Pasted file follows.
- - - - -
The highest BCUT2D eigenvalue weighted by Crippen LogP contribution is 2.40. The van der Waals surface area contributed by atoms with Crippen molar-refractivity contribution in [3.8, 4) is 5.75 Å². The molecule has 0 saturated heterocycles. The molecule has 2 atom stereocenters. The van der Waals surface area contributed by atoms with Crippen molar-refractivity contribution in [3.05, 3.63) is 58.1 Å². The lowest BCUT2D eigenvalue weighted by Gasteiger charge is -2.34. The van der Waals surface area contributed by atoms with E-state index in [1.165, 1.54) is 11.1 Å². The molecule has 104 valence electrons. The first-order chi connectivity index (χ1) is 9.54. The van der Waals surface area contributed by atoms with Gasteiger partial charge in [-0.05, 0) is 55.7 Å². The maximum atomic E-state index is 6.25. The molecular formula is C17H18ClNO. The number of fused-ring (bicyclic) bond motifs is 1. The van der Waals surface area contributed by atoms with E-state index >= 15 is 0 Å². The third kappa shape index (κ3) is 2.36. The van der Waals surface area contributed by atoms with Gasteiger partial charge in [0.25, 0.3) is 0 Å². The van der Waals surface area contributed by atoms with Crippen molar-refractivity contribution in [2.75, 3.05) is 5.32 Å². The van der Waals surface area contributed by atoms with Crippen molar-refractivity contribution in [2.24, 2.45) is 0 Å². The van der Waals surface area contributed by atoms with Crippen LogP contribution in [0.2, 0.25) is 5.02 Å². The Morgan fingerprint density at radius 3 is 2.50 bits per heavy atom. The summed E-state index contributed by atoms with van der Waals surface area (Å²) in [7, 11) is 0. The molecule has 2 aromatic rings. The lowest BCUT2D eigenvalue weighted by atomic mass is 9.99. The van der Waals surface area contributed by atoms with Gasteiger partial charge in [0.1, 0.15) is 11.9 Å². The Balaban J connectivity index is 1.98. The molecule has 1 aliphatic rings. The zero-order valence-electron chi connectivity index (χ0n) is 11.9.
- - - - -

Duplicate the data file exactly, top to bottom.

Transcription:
The highest BCUT2D eigenvalue weighted by Crippen LogP contribution is 2.40. The van der Waals surface area contributed by atoms with Crippen molar-refractivity contribution in [3.8, 4) is 5.75 Å². The molecule has 0 saturated heterocycles. The molecule has 2 atom stereocenters. The van der Waals surface area contributed by atoms with Crippen molar-refractivity contribution in [3.05, 3.63) is 58.1 Å². The lowest BCUT2D eigenvalue weighted by Gasteiger charge is -2.34. The van der Waals surface area contributed by atoms with E-state index in [1.165, 1.54) is 11.1 Å². The molecule has 104 valence electrons. The first-order chi connectivity index (χ1) is 9.54. The van der Waals surface area contributed by atoms with Gasteiger partial charge in [-0.05, 0) is 55.7 Å². The maximum atomic E-state index is 6.25. The molecular formula is C17H18ClNO. The number of fused-ring (bicyclic) bond motifs is 1. The van der Waals surface area contributed by atoms with E-state index >= 15 is 0 Å². The third kappa shape index (κ3) is 2.36. The van der Waals surface area contributed by atoms with Gasteiger partial charge in [0.25, 0.3) is 0 Å². The van der Waals surface area contributed by atoms with Crippen molar-refractivity contribution in [2.75, 3.05) is 5.32 Å². The van der Waals surface area contributed by atoms with Crippen molar-refractivity contribution in [2.24, 2.45) is 0 Å². The van der Waals surface area contributed by atoms with Crippen LogP contribution in [0.2, 0.25) is 5.02 Å². The Morgan fingerprint density at radius 3 is 2.50 bits per heavy atom. The summed E-state index contributed by atoms with van der Waals surface area (Å²) in [7, 11) is 0. The molecule has 2 aromatic rings. The lowest BCUT2D eigenvalue weighted by atomic mass is 9.99. The van der Waals surface area contributed by atoms with Gasteiger partial charge in [0.1, 0.15) is 11.9 Å². The Balaban J connectivity index is 1.98. The molecule has 1 aliphatic rings. The zero-order valence-electron chi connectivity index (χ0n) is 11.9.